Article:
“To rent or not to rent, that is the question!” — William Shakespeare
Of course, Shakespeare didn’t say this, but if he were a farm equipment dealer he would be probably be asking the question because farm equipment dealers are definitely probing the possibilities of rentals these days. With that in mind, this Planning for Profits column provides some key answers to questions about rental programs.
Why a Rental Program?
More dealers are introducing rental programs because farmers and rural lifestylers need or want to rent. Here are some reasons why
Some need equipment and don’t have it — yet. Renting helps get their work done and shows how the machine will work in their application. This is often the case with innovations, specialized machines or new, untested brands.
Some have equipment that is being repaired, but they need to get their work done now and can’t wait for the repairs to be completed
Many more forward-thinking farmers are changing their philosophy for making money, and want to just pay for the use of equipment so they can use their capital for other investments.
As a dealer, you want to take care of all your customers’ needs for new and used machinery, as well as parts and service. To be the single source for customers and to capture all of their equipment spending, you need to be in rental because you improve your competitiveness vs. other dealers.
There are other reasons to rent, but these are enough to move on to the next question. Renting equipment means that the customer is shifting the investment and the risk of owning equipment from themselves to you. Are you ready for that increased risk as well as the opportunity for increased rewards?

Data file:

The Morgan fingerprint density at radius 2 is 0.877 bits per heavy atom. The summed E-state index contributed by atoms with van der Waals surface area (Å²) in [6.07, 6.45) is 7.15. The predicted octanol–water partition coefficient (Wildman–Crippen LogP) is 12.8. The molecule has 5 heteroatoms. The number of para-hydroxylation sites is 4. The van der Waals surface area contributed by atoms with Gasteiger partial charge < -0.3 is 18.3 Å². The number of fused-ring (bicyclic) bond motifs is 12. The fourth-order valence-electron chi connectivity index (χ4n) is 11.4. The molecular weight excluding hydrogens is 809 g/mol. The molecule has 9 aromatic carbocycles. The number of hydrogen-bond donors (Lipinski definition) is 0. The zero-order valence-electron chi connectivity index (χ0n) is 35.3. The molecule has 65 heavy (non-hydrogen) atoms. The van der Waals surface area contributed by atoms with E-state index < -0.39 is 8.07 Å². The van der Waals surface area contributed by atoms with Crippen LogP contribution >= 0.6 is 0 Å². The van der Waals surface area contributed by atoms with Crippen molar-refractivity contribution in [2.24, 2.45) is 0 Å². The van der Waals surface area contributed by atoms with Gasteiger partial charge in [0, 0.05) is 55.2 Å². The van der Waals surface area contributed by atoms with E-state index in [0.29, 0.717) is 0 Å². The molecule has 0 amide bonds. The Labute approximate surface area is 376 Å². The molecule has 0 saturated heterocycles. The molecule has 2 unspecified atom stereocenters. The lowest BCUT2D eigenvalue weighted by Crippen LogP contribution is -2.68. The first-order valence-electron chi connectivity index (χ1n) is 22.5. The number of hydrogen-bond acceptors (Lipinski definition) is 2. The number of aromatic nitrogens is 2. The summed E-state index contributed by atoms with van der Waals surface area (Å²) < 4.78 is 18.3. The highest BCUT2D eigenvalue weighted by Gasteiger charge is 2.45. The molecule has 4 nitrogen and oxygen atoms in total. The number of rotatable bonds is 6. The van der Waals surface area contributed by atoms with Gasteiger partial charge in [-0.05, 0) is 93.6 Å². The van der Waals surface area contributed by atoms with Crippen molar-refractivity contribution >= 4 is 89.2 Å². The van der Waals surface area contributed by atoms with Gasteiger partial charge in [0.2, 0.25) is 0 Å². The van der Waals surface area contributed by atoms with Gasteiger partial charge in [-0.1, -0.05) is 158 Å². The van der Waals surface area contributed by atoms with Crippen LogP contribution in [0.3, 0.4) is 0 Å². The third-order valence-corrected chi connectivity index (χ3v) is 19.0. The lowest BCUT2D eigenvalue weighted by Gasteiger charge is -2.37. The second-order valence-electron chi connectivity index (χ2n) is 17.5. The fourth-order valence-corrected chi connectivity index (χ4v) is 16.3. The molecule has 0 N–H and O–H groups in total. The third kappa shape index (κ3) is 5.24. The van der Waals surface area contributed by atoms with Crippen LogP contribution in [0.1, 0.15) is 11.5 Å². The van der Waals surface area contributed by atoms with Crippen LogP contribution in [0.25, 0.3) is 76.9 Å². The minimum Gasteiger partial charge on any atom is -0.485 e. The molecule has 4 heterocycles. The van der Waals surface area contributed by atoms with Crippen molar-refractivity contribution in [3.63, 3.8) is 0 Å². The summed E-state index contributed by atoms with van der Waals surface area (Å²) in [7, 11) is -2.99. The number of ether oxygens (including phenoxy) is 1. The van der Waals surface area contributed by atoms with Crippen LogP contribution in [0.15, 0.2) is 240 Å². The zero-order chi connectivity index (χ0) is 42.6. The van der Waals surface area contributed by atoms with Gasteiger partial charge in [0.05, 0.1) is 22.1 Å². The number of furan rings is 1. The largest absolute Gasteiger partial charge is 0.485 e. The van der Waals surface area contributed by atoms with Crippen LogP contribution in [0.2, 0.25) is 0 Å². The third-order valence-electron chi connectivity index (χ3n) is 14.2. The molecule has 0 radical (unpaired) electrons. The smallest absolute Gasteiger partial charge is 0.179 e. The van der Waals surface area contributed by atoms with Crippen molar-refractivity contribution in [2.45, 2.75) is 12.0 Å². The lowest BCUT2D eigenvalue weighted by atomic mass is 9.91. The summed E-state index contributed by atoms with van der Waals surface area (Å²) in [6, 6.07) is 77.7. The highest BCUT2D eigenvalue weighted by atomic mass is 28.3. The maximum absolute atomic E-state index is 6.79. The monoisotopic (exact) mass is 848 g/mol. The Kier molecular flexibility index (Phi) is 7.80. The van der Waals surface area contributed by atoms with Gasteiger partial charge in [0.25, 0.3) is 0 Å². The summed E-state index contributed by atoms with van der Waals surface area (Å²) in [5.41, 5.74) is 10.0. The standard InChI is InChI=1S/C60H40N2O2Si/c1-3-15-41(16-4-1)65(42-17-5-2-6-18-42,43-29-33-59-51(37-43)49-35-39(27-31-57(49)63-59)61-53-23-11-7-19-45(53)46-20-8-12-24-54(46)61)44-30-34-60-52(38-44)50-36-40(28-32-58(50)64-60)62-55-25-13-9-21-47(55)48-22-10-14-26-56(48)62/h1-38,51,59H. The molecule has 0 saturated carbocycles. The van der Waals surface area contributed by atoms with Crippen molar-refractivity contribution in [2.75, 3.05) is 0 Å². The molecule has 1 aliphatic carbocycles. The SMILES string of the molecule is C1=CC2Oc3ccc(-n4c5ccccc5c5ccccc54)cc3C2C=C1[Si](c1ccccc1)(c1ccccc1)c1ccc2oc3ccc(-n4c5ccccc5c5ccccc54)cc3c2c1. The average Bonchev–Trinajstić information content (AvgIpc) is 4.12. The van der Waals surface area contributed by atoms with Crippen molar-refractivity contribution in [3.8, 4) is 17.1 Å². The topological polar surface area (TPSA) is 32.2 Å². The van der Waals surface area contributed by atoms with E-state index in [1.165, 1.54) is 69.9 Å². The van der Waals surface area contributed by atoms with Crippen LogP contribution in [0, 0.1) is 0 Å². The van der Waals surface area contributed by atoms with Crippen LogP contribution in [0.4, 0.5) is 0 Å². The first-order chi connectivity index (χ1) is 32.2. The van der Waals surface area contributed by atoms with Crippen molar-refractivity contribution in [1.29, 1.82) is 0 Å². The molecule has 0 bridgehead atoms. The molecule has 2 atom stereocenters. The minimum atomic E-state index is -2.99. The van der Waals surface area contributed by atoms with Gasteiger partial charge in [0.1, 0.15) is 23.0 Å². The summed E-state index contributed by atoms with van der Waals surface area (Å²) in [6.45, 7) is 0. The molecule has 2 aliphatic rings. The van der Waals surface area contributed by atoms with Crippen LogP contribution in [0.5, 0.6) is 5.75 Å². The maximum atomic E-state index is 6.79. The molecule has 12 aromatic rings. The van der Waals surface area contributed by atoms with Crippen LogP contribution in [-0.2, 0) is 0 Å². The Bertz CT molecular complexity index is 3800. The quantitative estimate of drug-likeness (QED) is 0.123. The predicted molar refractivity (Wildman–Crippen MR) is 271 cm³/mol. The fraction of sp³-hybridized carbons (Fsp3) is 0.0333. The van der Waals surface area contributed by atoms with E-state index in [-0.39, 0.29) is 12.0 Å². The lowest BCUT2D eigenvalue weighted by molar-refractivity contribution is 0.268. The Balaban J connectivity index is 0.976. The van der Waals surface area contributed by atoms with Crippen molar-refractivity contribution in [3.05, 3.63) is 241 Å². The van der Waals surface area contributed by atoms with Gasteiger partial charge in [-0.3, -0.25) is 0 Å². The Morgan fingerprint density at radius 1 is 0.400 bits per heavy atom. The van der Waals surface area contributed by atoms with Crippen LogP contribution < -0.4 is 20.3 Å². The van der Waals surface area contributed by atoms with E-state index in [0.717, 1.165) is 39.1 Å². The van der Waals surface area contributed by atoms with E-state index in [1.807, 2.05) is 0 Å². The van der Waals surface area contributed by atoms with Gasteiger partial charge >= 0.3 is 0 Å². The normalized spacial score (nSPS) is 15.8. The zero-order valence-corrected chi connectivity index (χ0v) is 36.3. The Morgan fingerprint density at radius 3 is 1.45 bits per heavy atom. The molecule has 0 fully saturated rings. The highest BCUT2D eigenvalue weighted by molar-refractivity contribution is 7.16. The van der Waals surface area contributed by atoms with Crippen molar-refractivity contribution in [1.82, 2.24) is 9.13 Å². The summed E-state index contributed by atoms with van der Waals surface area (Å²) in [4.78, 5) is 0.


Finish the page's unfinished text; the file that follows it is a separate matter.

Rewards of Renting
Rental requires investing, so the best measure of success is return on investment. In other industries where we advise dealers — construction equipment, forklifts and power generators — we expect 15% of the revenue in profits before tax (after administrative costs) each year. With a rental fleet of $1 million, these dealers expect revenue levels of 60% a year, or $600,000.
The challenge for ag equipment dealers is whether or not they can achieve revenue levels like this from farm machinery rentals.
Let’s run some numbers and consider a $178,000 tractor that can bring in $106,800 annually in rental revenue, or $8,900 a month. About 30% of that number will be depreciation expense, plus interest and maintenance.